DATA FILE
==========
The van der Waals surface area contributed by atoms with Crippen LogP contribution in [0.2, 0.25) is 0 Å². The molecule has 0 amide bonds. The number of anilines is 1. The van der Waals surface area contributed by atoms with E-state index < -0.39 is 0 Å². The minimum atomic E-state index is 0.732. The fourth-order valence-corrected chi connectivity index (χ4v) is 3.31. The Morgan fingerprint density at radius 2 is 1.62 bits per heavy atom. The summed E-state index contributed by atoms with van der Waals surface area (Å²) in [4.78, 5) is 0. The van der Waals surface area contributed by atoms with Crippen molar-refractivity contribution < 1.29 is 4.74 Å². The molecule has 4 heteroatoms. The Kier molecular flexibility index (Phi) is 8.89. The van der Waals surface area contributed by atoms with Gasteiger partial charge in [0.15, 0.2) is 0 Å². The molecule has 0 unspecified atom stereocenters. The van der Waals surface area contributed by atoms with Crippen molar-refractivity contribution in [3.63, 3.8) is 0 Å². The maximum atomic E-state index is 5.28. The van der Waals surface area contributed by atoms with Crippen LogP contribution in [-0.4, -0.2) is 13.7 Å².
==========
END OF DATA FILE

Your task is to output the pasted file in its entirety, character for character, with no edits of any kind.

The van der Waals surface area contributed by atoms with Crippen LogP contribution in [0.2, 0.25) is 0 Å². The molecule has 0 amide bonds. The number of anilines is 1. The van der Waals surface area contributed by atoms with E-state index < -0.39 is 0 Å². The minimum atomic E-state index is 0.732. The fourth-order valence-corrected chi connectivity index (χ4v) is 3.31. The Morgan fingerprint density at radius 2 is 1.62 bits per heavy atom. The summed E-state index contributed by atoms with van der Waals surface area (Å²) in [4.78, 5) is 0. The van der Waals surface area contributed by atoms with Crippen molar-refractivity contribution < 1.29 is 4.74 Å². The molecule has 4 heteroatoms. The Kier molecular flexibility index (Phi) is 8.89. The van der Waals surface area contributed by atoms with Gasteiger partial charge in [0.15, 0.2) is 0 Å². The molecule has 0 unspecified atom stereocenters. The van der Waals surface area contributed by atoms with Crippen molar-refractivity contribution in [3.63, 3.8) is 0 Å². The maximum atomic E-state index is 5.28. The van der Waals surface area contributed by atoms with Crippen LogP contribution in [-0.4, -0.2) is 13.7 Å².